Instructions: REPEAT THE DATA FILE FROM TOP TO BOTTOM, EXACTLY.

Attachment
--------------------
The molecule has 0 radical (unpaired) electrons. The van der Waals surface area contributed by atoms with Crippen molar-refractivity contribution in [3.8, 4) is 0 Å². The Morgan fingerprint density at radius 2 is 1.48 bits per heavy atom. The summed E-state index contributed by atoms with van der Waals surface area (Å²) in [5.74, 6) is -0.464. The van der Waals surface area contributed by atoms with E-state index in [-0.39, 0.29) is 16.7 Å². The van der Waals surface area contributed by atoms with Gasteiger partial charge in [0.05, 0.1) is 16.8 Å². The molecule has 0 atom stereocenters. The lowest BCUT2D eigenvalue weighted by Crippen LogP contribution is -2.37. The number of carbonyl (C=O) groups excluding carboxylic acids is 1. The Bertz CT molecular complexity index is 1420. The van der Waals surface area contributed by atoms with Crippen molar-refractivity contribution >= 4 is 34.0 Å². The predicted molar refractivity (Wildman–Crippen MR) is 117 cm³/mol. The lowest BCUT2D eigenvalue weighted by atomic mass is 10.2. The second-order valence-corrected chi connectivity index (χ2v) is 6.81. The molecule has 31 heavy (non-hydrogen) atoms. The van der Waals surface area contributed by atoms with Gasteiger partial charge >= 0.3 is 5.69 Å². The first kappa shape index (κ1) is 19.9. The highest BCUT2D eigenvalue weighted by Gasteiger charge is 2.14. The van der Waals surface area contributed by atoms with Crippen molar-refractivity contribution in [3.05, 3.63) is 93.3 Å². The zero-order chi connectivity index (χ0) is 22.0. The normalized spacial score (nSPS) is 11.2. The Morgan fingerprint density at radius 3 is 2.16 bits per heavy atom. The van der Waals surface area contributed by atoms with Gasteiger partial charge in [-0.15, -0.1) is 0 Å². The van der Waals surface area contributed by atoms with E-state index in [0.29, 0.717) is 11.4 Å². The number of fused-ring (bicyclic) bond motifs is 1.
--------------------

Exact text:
The molecule has 0 radical (unpaired) electrons. The van der Waals surface area contributed by atoms with Crippen molar-refractivity contribution in [3.8, 4) is 0 Å². The Morgan fingerprint density at radius 2 is 1.48 bits per heavy atom. The summed E-state index contributed by atoms with van der Waals surface area (Å²) in [5.74, 6) is -0.464. The van der Waals surface area contributed by atoms with E-state index in [-0.39, 0.29) is 16.7 Å². The van der Waals surface area contributed by atoms with Gasteiger partial charge in [0.05, 0.1) is 16.8 Å². The molecule has 0 atom stereocenters. The lowest BCUT2D eigenvalue weighted by Crippen LogP contribution is -2.37. The number of carbonyl (C=O) groups excluding carboxylic acids is 1. The Bertz CT molecular complexity index is 1420. The van der Waals surface area contributed by atoms with Crippen molar-refractivity contribution >= 4 is 34.0 Å². The predicted molar refractivity (Wildman–Crippen MR) is 117 cm³/mol. The lowest BCUT2D eigenvalue weighted by atomic mass is 10.2. The second-order valence-corrected chi connectivity index (χ2v) is 6.81. The molecule has 31 heavy (non-hydrogen) atoms. The van der Waals surface area contributed by atoms with Gasteiger partial charge >= 0.3 is 5.69 Å². The first kappa shape index (κ1) is 19.9. The highest BCUT2D eigenvalue weighted by Gasteiger charge is 2.14. The van der Waals surface area contributed by atoms with Crippen molar-refractivity contribution in [3.05, 3.63) is 93.3 Å². The zero-order chi connectivity index (χ0) is 22.0. The normalized spacial score (nSPS) is 11.2. The Morgan fingerprint density at radius 3 is 2.16 bits per heavy atom. The van der Waals surface area contributed by atoms with Gasteiger partial charge in [-0.15, -0.1) is 0 Å². The van der Waals surface area contributed by atoms with E-state index in [0.29, 0.717) is 11.4 Å². The number of fused-ring (bicyclic) bond motifs is 1.